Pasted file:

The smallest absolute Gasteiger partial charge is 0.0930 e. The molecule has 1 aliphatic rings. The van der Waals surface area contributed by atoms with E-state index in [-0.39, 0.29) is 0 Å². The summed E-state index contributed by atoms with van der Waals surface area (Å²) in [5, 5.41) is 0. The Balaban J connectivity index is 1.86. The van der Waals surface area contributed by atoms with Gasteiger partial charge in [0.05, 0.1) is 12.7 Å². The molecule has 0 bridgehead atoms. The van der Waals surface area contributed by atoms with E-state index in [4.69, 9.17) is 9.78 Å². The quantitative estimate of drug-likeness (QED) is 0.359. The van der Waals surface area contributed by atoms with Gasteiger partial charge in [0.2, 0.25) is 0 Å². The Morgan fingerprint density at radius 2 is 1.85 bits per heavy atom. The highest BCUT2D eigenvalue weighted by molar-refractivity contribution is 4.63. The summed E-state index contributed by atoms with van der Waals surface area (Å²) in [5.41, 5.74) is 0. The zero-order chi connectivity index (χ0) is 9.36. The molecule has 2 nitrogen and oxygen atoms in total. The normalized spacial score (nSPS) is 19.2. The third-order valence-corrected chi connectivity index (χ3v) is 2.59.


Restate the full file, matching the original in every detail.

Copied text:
The smallest absolute Gasteiger partial charge is 0.0930 e. The molecule has 1 aliphatic rings. The van der Waals surface area contributed by atoms with E-state index in [-0.39, 0.29) is 0 Å². The summed E-state index contributed by atoms with van der Waals surface area (Å²) in [5, 5.41) is 0. The Balaban J connectivity index is 1.86. The van der Waals surface area contributed by atoms with Gasteiger partial charge in [0.05, 0.1) is 12.7 Å². The molecule has 0 bridgehead atoms. The van der Waals surface area contributed by atoms with E-state index in [4.69, 9.17) is 9.78 Å². The quantitative estimate of drug-likeness (QED) is 0.359. The van der Waals surface area contributed by atoms with Gasteiger partial charge in [0.2, 0.25) is 0 Å². The Morgan fingerprint density at radius 2 is 1.85 bits per heavy atom. The highest BCUT2D eigenvalue weighted by molar-refractivity contribution is 4.63. The summed E-state index contributed by atoms with van der Waals surface area (Å²) in [5.41, 5.74) is 0. The zero-order chi connectivity index (χ0) is 9.36. The molecule has 2 nitrogen and oxygen atoms in total. The normalized spacial score (nSPS) is 19.2. The third-order valence-corrected chi connectivity index (χ3v) is 2.59.